Blog

  • Community leaders at the helm of improvement

    Tiwonge Tracy Moyo

    Chief of Party, Malawi, USAID ASSIST Project/URC

    Most organisations working with communities collaborate with government line ministries at a particular time depending on the type of activity being implemented. What I value in the Blantyre story is the pivotal role the multi-sectoral QI team is performing to improve vulnerable children’s wellbeing at the community level. All the members of the team bring some knowledge, skills and experiences to support young children to thrive in their holistic development.

  • Health Care Improvement Project’s CHW AIM Tool Strengthens Community Health Worker Programs

    Donna Bjerregaard

    Senior Technical Advisor, Initiatives Inc.

    This post originally appeared on the K4Health Blog.

    The global shortage of health workers has created cracks in the bridge to health services for Africa’s communities. Many countries and donors are looking toward community health workers (CHWs), who have a vested interest in the health of their communities, to fill the gaps.  Although CHWs have played a role in prevention and care for over 50 years, we have not had a way to evaluate whether the programs are meeting communities’ needs. We also don’t know the level of support CHWs receive to help them provide quality services. 

    A community health worker in Dhaka, Bangladesh, follows up on a child with fever

    A community health worker in Dhaka, Bangladesh, follows up on a child with fever.

    It was this thinking that led Initiatives Inc. and the USAID-funded HCI Project to develop the Community Health Worker Assessment and Improvement Matrix (CHW AIM). Through a literature review and repeated testing, 15 components of a well-functioning program emerged, ranging from recruitment and training to community involvement and country ownership.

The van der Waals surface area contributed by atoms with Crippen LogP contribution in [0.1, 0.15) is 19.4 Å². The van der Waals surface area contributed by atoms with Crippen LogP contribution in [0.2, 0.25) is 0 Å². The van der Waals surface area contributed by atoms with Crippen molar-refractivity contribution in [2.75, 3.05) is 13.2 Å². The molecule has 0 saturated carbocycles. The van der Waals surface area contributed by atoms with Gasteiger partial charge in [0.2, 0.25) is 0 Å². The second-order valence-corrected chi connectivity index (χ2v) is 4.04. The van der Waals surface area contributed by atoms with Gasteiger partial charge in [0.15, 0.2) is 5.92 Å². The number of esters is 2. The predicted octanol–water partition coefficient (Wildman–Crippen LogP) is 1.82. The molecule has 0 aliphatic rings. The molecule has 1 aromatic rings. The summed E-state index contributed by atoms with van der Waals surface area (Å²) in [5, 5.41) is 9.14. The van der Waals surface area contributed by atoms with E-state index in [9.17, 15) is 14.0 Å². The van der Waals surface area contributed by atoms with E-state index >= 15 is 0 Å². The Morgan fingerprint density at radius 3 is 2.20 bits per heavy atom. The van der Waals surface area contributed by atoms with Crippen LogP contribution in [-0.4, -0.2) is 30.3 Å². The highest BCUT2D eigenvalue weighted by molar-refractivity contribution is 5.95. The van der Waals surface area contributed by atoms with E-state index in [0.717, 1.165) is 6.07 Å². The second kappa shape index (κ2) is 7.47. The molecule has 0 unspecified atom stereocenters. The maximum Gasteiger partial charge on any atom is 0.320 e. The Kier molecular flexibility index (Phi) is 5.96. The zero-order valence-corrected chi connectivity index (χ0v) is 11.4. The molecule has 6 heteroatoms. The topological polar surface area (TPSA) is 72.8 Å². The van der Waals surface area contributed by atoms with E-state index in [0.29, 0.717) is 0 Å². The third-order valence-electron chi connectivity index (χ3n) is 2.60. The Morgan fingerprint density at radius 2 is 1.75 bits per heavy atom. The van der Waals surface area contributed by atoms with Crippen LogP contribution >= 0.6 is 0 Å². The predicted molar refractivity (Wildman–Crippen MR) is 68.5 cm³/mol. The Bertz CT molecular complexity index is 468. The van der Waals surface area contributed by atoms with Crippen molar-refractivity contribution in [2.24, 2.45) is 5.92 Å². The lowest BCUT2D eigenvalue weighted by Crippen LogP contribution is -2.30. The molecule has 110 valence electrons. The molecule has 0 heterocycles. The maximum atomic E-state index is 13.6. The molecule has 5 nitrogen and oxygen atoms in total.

We designed the process to be used by program managers, CHWs, donors, and stakeholders. Led by a facilitator, the group engages in discussions about where they stand on each programmatic component on a scale from 0 (non-functional) to 3 (highly functional or best practice). In many cases, this is the first time ideas are shared from so many different perspectives. This can lead to awareness and sometimes confrontation, but the process also creates understanding and builds team spirit and commitment to improve. The group builds an action plan for the changes needed based on the assessment. Sue England of World Vision Australia observed, “The tools make it clear to all participants that we are assuming a lot and that’s why many programs fail.”

  • Improving Essential Newborn Care in Uganda

    Annie Clark

    Senior QI Advisor MNCH, USAID ASSIST Project/URC

    In Uganda, the MoH requested that the Health Care Improvement Project (HCI) improve essential newborn care (ENC), including newborn resuscitation utilizing the Helping Babies Breathe (HBB) methodology and tools, in Luwero and Masaka districts. I was privileged to provide technical assistance to the HCI Uganda team to respond to the MoH request. 

  • Bringing Women on Board in Safe Male Circumcision in Uganda

    Jude Thaddeus Ssensamba

    Quality Improvement Officer, Uganda, USAID ASSIST Project/URC

    As part of our discussion with facility health workers during a technical support visit to eastern Uganda Nankoma Health Centre IV, Bugiri District, I asked for some experiences on cases where women have not been involved in Safe Male Circumcision. One of the health workers in the group had this experience to share:

  • The Human Experience of Supporting a Humphrey Fellow

    Emily Lanford

    USAID ASSIST Project/URC

    Beginning on May 1, 2013, the health workforce development (HWD) unit at University Research Company (URC), LLC began its six week sponsorship of Madhavi Dwivedi, a Humphrey Fellow from India whose host was Emory University.  The objective of her work was to identify ways to strengthen the existing engagement tool that is being applied to URC’s Community Support activity in Uganda.   As a part of her work at URC, she conducted a literature review on engagement and influencing factors such as supervision and feedback.  Additionally, Madhvi identified existing M-health initiatives that are cu

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